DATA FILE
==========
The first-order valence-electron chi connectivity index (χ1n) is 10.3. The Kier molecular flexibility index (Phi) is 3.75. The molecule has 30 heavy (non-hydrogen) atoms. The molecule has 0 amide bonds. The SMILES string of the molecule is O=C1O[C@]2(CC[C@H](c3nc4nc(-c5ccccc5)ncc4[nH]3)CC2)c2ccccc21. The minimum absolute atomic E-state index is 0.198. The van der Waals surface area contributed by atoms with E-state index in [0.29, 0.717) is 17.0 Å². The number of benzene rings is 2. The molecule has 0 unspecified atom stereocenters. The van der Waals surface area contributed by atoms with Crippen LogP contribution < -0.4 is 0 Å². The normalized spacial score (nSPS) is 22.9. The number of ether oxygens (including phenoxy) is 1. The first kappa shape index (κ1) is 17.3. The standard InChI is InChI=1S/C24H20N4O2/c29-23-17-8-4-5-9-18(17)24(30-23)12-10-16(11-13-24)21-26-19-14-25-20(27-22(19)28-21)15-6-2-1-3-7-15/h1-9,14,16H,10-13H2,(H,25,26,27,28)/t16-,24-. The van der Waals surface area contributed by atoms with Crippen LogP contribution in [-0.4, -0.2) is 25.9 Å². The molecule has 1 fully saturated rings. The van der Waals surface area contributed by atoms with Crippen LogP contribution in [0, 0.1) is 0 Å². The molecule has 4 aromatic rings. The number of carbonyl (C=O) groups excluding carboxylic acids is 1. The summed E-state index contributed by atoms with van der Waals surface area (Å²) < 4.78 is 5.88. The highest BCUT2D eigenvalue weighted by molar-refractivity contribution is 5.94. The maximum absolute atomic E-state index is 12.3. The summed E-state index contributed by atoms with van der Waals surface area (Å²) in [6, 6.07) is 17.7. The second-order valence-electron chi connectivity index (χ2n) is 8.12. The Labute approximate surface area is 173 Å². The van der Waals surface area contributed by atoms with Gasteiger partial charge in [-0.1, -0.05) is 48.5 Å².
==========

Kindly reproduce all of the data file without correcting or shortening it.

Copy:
The first-order valence-electron chi connectivity index (χ1n) is 10.3. The Kier molecular flexibility index (Phi) is 3.75. The molecule has 30 heavy (non-hydrogen) atoms. The molecule has 0 amide bonds. The SMILES string of the molecule is O=C1O[C@]2(CC[C@H](c3nc4nc(-c5ccccc5)ncc4[nH]3)CC2)c2ccccc21. The minimum absolute atomic E-state index is 0.198. The van der Waals surface area contributed by atoms with E-state index in [0.29, 0.717) is 17.0 Å². The number of benzene rings is 2. The molecule has 0 unspecified atom stereocenters. The van der Waals surface area contributed by atoms with Crippen LogP contribution < -0.4 is 0 Å². The normalized spacial score (nSPS) is 22.9. The number of ether oxygens (including phenoxy) is 1. The first kappa shape index (κ1) is 17.3. The standard InChI is InChI=1S/C24H20N4O2/c29-23-17-8-4-5-9-18(17)24(30-23)12-10-16(11-13-24)21-26-19-14-25-20(27-22(19)28-21)15-6-2-1-3-7-15/h1-9,14,16H,10-13H2,(H,25,26,27,28)/t16-,24-. The van der Waals surface area contributed by atoms with Crippen LogP contribution in [-0.4, -0.2) is 25.9 Å². The molecule has 1 fully saturated rings. The van der Waals surface area contributed by atoms with Crippen LogP contribution in [0, 0.1) is 0 Å². The molecule has 4 aromatic rings. The number of carbonyl (C=O) groups excluding carboxylic acids is 1. The summed E-state index contributed by atoms with van der Waals surface area (Å²) < 4.78 is 5.88. The highest BCUT2D eigenvalue weighted by molar-refractivity contribution is 5.94. The maximum absolute atomic E-state index is 12.3. The summed E-state index contributed by atoms with van der Waals surface area (Å²) in [6, 6.07) is 17.7. The second-order valence-electron chi connectivity index (χ2n) is 8.12. The Labute approximate surface area is 173 Å². The van der Waals surface area contributed by atoms with Gasteiger partial charge in [-0.1, -0.05) is 48.5 Å².